The first and only time thus far I have encountered inchoate is at and should be no surprise considering this article’s title that it is used by the state of Idaho to define the word “Father”.

While the exact wording is different, Oregon followed Idaho’s 1986 example by passing similar statutes in 1999. With our shoulder to Canada and back to the sea Washingtonians are hemmed in by two states who’ve written into their state laws that fathers are nothing more than concepts, inchoate, not actual things.

I find that to be personally insulting.

Apparently my family values that include fathers in them are a bit antiquated and no longer represents the majority view here in the Inland Empire. The actual Idaho statute can be found here.

The .gov page is entitled “adoption” and the first half goes on about abandoned children so I kept thinking I was being directed to the wrong place. That was an error caused by my outdated little house points of view. In Idaho, like Oregon, when a mother does not want her child it is considered abandoned, because there are no fathers.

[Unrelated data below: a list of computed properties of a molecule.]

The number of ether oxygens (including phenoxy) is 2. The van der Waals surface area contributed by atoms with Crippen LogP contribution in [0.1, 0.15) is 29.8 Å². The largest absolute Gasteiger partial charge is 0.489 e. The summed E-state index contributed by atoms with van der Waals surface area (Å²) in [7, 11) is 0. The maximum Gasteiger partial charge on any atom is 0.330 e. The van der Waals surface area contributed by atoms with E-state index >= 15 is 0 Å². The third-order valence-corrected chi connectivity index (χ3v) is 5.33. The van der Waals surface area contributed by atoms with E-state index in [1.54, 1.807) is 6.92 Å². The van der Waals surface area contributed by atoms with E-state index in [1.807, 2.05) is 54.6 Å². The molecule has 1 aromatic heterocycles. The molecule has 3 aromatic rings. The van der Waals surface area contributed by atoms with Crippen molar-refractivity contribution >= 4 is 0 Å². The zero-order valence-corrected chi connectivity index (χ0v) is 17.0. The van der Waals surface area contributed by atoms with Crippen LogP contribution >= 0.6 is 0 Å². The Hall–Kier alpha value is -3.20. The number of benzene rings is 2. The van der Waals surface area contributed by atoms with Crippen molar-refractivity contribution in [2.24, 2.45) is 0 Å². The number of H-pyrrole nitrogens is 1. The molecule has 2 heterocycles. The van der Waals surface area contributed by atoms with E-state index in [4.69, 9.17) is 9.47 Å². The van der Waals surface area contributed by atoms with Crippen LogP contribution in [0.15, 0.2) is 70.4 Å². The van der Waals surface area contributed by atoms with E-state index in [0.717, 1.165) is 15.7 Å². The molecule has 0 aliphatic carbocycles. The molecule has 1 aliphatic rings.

Not kidding, read it yourself.

In the state of Idaho when a man has intimate relations with a woman he is supposed to, presumably afterwards, obtain a 16-1513 form from the Idaho Bureau of Vital Records and Statistics, document the intercourse in detail, pay to have it notarized then pay a $10 filing fee to the state when sending it in.


In the state of Idaho since there are no fathers what they have instead is a sponsorship program. When you are in a relationship with a woman in Idaho a father type person, or concept, documents that activity and agrees to sponsor any children she might have during that time.

Basically a type of self imposed presumption of paternity by marriage, without the marriage part.

The child doesn’t even have to actually be OF the father type concept person. If you read the .pdf document it says quite clearly, “Voluntary Acknowledgement of Parentage”, meaning you agree to be the father or sponsor regardless of DNA tests or who else she might be involved with. Because there are no fathers, just a formless concept, inchoate, a male is supposed to send in their 16-1513 sponsorship forms in order to be recognized as what passes for a “Father” in Idaho which is basically an official sponsor.

If a child does not have a sponsor in the state of Idaho it can be placed into adoption by the mother without consent or even notice to the child’s actual father. That is because in Idaho there are no fathers, thus, no one who needs to be notified or asked.

Equal parts offensive and disturbing.